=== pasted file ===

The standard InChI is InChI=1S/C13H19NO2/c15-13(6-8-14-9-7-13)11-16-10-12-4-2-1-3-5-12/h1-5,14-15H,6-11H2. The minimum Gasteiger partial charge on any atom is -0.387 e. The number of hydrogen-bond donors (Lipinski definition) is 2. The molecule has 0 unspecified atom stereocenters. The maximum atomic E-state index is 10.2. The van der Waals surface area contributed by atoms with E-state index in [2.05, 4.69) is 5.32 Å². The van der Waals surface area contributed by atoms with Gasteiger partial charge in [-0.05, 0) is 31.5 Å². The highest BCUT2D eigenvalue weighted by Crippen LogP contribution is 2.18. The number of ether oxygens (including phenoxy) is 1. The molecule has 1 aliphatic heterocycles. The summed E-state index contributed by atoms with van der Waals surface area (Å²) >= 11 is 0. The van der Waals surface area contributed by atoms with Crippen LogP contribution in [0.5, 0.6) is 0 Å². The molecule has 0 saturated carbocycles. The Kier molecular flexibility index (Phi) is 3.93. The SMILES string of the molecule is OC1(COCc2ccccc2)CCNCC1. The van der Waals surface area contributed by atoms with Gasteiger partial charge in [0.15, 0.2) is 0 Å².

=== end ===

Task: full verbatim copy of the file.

The standard InChI is InChI=1S/C13H19NO2/c15-13(6-8-14-9-7-13)11-16-10-12-4-2-1-3-5-12/h1-5,14-15H,6-11H2. The minimum Gasteiger partial charge on any atom is -0.387 e. The number of hydrogen-bond donors (Lipinski definition) is 2. The molecule has 0 unspecified atom stereocenters. The maximum atomic E-state index is 10.2. The van der Waals surface area contributed by atoms with E-state index in [2.05, 4.69) is 5.32 Å². The van der Waals surface area contributed by atoms with Gasteiger partial charge in [-0.05, 0) is 31.5 Å². The highest BCUT2D eigenvalue weighted by Crippen LogP contribution is 2.18. The number of ether oxygens (including phenoxy) is 1. The molecule has 1 aliphatic heterocycles. The summed E-state index contributed by atoms with van der Waals surface area (Å²) >= 11 is 0. The van der Waals surface area contributed by atoms with Crippen LogP contribution in [0.5, 0.6) is 0 Å². The molecule has 0 saturated carbocycles. The Kier molecular flexibility index (Phi) is 3.93. The SMILES string of the molecule is OC1(COCc2ccccc2)CCNCC1. The van der Waals surface area contributed by atoms with Gasteiger partial charge in [0.15, 0.2) is 0 Å².